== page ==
The times, my friends, they are a-changin'.
Rising gasoline and food prices are radiating through every aspect of our economy. People are driving less and eating at home
Restaurants, florists — and veterinarians — are feeling this difference. Attendance at local continuing-education meetings,
always proportional to air and hotel costs, is booming.
Diners are choosing basic fare as often as your clients are asking for less-expensive alternatives of treatment. Nationally,
dentistry is off 30 percent or more. This is a disaster when you consider that only three percent of dogs and only one percent
of cats ever get dental care when 35 percent need it.
Yet, the real problem has never been the economy.
In past recessions, veterinarians did well enough that survival was not a problem. Now, talking with my management and consulting
colleagues, it appears to be a consensus that some 15 percent of practices may cease to exist in the next half decade.
Why? Well, it's a bit like our national bank problem. Too many investments in insecure hands. Too much false optimism in a
reality-based market. Too many practitioners opened with their eyes propped wide with optimism in otherwise crowded markets.
They did not do their homework.
Opening a practice because the neighborhood "looks good" sometimes works. However, old Doc Behindthetimes, the competing practitioner
who had to retire soon, couldn't sell his practice because his profits were just enough to give him $50,000 a year, and nobody
in their right mind would make that purchase. His clients were not available to the new practice, and the population of the
entire state is declining as more and more (50 million people) tend to move to the South and West.
You need 1,400 active and able clients to open a practice, and that calls for 3,000 families earning $50,000 or more. It calls
for a population of 10,000 for each veterinarian. A community of 40,000 will support four — and only four — veterinarians.
The fifth will kill the profits for the others.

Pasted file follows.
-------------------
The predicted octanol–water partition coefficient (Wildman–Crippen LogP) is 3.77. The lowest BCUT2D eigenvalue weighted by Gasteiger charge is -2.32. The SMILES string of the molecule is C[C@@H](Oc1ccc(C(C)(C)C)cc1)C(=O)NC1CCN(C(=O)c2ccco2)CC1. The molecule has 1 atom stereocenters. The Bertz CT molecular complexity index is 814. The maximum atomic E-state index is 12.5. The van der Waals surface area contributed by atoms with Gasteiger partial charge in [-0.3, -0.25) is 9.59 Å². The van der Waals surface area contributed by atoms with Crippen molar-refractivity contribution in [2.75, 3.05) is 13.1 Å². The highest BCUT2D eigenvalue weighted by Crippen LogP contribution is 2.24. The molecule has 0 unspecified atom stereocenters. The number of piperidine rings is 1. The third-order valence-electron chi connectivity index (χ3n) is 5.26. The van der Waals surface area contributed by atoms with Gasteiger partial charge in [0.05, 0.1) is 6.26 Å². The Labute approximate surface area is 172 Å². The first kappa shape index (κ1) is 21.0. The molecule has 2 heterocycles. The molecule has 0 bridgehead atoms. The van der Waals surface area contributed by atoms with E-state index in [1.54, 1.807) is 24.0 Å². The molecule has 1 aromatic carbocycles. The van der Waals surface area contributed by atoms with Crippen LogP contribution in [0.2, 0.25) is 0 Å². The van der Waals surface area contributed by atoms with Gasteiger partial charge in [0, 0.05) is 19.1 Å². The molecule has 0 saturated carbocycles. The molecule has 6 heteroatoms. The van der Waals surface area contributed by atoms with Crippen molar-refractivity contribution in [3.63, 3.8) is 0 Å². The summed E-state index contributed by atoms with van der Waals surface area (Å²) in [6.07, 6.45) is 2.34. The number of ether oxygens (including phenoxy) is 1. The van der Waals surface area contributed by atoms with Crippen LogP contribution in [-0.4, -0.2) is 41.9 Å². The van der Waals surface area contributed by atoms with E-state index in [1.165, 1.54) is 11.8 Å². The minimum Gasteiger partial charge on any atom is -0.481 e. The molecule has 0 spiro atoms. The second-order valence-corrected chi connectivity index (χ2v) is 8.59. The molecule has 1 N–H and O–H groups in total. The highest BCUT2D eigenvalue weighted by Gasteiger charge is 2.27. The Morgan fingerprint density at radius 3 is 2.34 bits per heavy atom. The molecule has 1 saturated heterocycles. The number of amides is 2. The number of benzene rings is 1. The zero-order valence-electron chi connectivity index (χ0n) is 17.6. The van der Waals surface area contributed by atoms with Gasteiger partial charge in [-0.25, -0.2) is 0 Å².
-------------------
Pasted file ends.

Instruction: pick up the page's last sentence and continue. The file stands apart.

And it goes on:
Even those original four are going to have to sharpen their monitoring skills in today's slowdown or recession.
I find it amazing that we spend thousands of dollars to monitor a single patient at crucial times but fail to monitor our
own livelihoods in a tough economy.
The single worst number to keep track of in veterinary practice is gross revenues, yet for most practices it is the single
The least-examined document in veterinary practice is the profit & loss statement. The accountant prepares it, and fewer than
five percent of practice owners review it. Being an accountant to a veterinary practice is like having Picasso paint the outside
of your building.
Honestly, I have long ago given up on the ability of a veterinarian to act in his or her own best interests. The altruism
of our profession ranks way, way higher than any school of diplomacy could produce. We give away our future for our client's
However, having said that, I am not sure that the tools needed to prevent the loss of retirement security has ever been presented
in past veterinary curricula. As 9/11 taught us, the price of our liberty is eternal vigilance.
In past columns, I have detailed medical-history and physical-examination forms that force us to open our eyes to the detailed
needs of our patients. It is no different than what our alma mater required of us to attain our degrees, yet, for so many,
it's discarded in the rush to expedience. These forms are available free at (800) 634-1876.
Check out the form that I use to monitor so many practices that I have managed to put back on their feet and eliminate the
red ink from their books (Table 1).